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Quote of the day: Those who are nearest to the Gauls are a
Notes
Do not display Latin text
Agricola by Tacitus
Translated by Alfred John Church and William Jackson Brodribb
Chapter 15: Further problems in Britain (cont.)[AD 61]
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Relieved from apprehension by the legate's absence, the Britons dwelt much among themselves on the miseries of subjection, compared their wrongs, and exaggerated them in the discussion. "All we get by patience," they said, "is that heavier demands are exacted from us, as from men who will readily submit. A single king once ruled us; now two are set over us; a legate to tyrannise over our lives, a procurator to tyrannise over our property. Their quarrels and their harmony are alike ruinous to their subjects. The centurions of the one, the slaves of the other, combine violence with insult. Nothing is now safe from their avarice, nothing from their lust. In war it is the strong who plunders; now, it is for the most part by cowards and poltroons that our homes are rifled, our children torn from us, the conscription enforced, as though it were for our country alone that we could not die. For, after all, what a mere handful of soldiers has crossed over, if we Britons look at our own numbers. Germany did thus shake off the yoke, and yet its defence was a river, not the ocean. With us, fatherland, wives, parents, are the motives to war; with them, only greed and profligacy. They will surely fly, as did the now deified Julius, if once we emulate the valour of our sires. Let us not be panic-stricken at the result of one or two engagements. The miserable have more fury and greater resolution. Now even the gods are beginning to pity us, for they are keeping away the Roman general, and detaining his army far from us in another island. We have already taken the hardest step; we are deliberating. And indeed, in all such designs, to dare is less perilous than to be detected."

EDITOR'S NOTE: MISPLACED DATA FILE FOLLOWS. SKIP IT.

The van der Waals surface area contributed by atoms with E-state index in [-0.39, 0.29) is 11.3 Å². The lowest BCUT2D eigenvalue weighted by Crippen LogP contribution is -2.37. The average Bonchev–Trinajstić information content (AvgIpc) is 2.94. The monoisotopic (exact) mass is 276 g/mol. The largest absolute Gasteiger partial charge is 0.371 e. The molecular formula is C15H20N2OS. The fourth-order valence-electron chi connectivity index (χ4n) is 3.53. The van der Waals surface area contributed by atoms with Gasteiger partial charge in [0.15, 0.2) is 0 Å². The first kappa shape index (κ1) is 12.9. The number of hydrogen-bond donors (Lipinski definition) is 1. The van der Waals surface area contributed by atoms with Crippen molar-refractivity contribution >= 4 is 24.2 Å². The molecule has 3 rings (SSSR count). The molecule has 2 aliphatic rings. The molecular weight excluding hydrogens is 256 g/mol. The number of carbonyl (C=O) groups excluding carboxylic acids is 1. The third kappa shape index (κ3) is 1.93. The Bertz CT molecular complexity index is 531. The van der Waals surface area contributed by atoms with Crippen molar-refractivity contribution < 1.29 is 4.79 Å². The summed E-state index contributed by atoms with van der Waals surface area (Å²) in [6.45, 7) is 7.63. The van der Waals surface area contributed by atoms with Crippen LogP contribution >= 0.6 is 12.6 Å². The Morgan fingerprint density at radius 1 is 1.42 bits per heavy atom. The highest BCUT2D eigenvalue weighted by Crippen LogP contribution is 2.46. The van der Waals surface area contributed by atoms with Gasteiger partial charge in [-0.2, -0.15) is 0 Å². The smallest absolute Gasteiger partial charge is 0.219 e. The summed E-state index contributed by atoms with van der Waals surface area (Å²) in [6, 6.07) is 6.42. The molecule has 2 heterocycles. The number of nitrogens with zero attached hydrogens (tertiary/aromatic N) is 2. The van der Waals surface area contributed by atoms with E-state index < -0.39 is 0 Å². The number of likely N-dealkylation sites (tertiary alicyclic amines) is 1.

Note 1: legate = Suetonius Paullinus

Event: Further problems in Britain

Namque absentia legati remoto metu Britanni agitare inter se mala servitutis, conferre iniurias et interpretando accendere: nihil profici patientia nisi ut graviora tamquam ex facili tolerantibus imperentur. Singulos sibi olim reges fuisse, nunc binos imponi, e quibus legatus in sanguinem, procurator in bona saeviret. Aeque discordiam praepositorum, aeque concordiam subiectis exitiosam. Alterius manus centuriones, alterius servos vim et contumelias miscere. Nihil iam cupiditati, nihil libidini exceptum. In proelio fortiorem esse qui spoliet: nunc ab ignavis plerumque et imbellibus eripi domos, abstrahi liberos, iniungi dilectus, tamquam mori tantum pro patria nescientibus. Quantulum enim transisse militum, si sese Britanni numerent? Sic Germanias excussisse iugum: et flumine, non Oceano defendi. Sibi patriam coniuges parentes, illis avaritiam et luxuriam causas belli esse. Recessuros, ut divus Iulius recessisset, modo virtutem maiorum suorum aemularentur. Neve proelii unius aut alterius eventu pavescerent: plus impetus felicibus, maiorem constantiam penes miseros esse. Iam Britannorum etiam deos misereri, qui Romanum ducem absentem, qui relegatum in alia insula exercitum detinerent; iam ipsos, quod difficillimum fuerit, deliberare. Porro in eius modi consiliis periculosius esse deprehendi quam audere.